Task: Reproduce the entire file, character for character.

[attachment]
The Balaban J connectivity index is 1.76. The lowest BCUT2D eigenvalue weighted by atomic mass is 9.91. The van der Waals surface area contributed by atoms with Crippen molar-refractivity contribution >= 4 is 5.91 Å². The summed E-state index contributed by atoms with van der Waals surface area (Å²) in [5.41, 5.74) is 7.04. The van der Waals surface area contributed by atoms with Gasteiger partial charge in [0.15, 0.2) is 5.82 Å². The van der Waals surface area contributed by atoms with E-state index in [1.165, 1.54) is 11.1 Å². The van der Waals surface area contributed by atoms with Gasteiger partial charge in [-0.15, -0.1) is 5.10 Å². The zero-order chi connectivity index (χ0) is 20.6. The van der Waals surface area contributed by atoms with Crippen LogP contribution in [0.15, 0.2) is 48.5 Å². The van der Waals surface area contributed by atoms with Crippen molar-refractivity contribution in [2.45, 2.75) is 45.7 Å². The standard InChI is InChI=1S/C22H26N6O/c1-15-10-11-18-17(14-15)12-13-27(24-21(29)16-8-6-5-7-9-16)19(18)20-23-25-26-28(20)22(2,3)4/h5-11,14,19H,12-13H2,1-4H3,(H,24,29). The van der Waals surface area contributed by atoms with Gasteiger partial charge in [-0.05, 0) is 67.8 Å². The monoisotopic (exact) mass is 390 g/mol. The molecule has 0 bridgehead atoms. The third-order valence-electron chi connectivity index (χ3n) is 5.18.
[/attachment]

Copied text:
The Balaban J connectivity index is 1.76. The lowest BCUT2D eigenvalue weighted by atomic mass is 9.91. The van der Waals surface area contributed by atoms with Crippen molar-refractivity contribution >= 4 is 5.91 Å². The summed E-state index contributed by atoms with van der Waals surface area (Å²) in [5.41, 5.74) is 7.04. The van der Waals surface area contributed by atoms with Gasteiger partial charge in [0.15, 0.2) is 5.82 Å². The van der Waals surface area contributed by atoms with E-state index in [1.165, 1.54) is 11.1 Å². The van der Waals surface area contributed by atoms with Gasteiger partial charge in [-0.15, -0.1) is 5.10 Å². The zero-order chi connectivity index (χ0) is 20.6. The van der Waals surface area contributed by atoms with Crippen LogP contribution in [0.15, 0.2) is 48.5 Å². The van der Waals surface area contributed by atoms with Crippen molar-refractivity contribution in [2.45, 2.75) is 45.7 Å². The standard InChI is InChI=1S/C22H26N6O/c1-15-10-11-18-17(14-15)12-13-27(24-21(29)16-8-6-5-7-9-16)19(18)20-23-25-26-28(20)22(2,3)4/h5-11,14,19H,12-13H2,1-4H3,(H,24,29). The van der Waals surface area contributed by atoms with Gasteiger partial charge in [-0.05, 0) is 67.8 Å². The monoisotopic (exact) mass is 390 g/mol. The molecule has 0 bridgehead atoms. The third-order valence-electron chi connectivity index (χ3n) is 5.18.